Archbishop Lyke and St. Thomas Aquinas schools will be under the management of Partnership Schools, an independent nonprofit management corporation launched in collaboration with the Archdiocese of New York in 2012. The venture is the first time Partnership Schools is expanding beyond New York.
Officials for the diocese and Partnership Schools said the expansion, which takes effect July 1, will bring a proven model of independently operated Catholic schools to another city where urban Catholic schools are under threat of closure. The coronavirus crisis represents an existential threat for America’s urban Catholic schools. Already more than 45 Catholic schools have closed since the nationwide school shutdown began in March.
The diocese will retain ownership of the two schools. The Partnership will be responsible for the schools’ finances, academics and Catholic school culture, according to the agreement that makes Cleveland one of a pioneering handful of dioceses implementing new models of Catholic school management.
“At a time when communities have been wounded by divisions, Catholic schools provide quality education in an environment of faith that is a beacon of hope to all around them,” said Frank O’Linn, superintendent of schools in the Diocese of Cleveland. “The support of the Partnership Schools model coupled with the zeal of their dedicated educators will strengthen the communities of Archbishop Lyke and St. Thomas Aquinas schools for a brighter future.”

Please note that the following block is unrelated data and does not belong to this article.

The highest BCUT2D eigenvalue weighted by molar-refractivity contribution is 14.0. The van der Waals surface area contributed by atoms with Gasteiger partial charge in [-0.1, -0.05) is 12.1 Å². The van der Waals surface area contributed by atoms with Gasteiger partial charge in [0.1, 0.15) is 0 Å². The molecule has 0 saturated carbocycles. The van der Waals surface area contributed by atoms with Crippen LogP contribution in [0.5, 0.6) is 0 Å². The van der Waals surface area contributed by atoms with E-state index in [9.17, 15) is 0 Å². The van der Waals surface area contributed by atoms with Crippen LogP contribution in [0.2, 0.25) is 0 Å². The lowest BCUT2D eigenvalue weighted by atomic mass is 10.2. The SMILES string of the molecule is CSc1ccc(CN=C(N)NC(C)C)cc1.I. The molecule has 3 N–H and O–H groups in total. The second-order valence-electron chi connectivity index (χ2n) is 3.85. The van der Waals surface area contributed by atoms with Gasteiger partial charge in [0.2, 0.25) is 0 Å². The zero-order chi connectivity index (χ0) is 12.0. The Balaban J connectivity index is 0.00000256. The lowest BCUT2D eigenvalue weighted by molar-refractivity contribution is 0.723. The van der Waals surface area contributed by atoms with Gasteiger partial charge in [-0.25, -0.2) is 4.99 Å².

Father Don Oleksiak, diocesan administrator, said Catholic schools long have been anchors for children and families in both urban Cleveland and throughout the diocese. “The partnership between the Diocese of Cleveland and Partnership Schools will continue to improve Catholic schools, maintain academic excellence and instill faith-filled values that transform lives,” he added.
The expansion of Partnership Schools to Cleveland is possible because of the significant efforts of local community leaders who pledged most of a $3 million commitment needed to implement the Partnership Schools model at Archbishop Lyke and St. Thomas Aquinas.
“Together we can not only strengthen two Catholic schools that have been pillars of their communities for generations, but just as importantly change the conversation about what the future of urban Catholic education can look like,” said Kathleen Porter-Magee, Partnership Schools superintendent. “To say that we are thrilled to come to Cleveland is an understatement.”
Partnership Schools, an independent 501(c)3 school management organization, operates seven elementary schools in Harlem and the south Bronx. The collaboration includes the Archdiocese of New York and donors who sought comprehensive turn-around for urban Catholic schools. The nonprofit network originally included six schools. Its tangible results – with academic gains that beat public and charter schools – prompted the archdiocese to request that the network expand to include an additional school last year.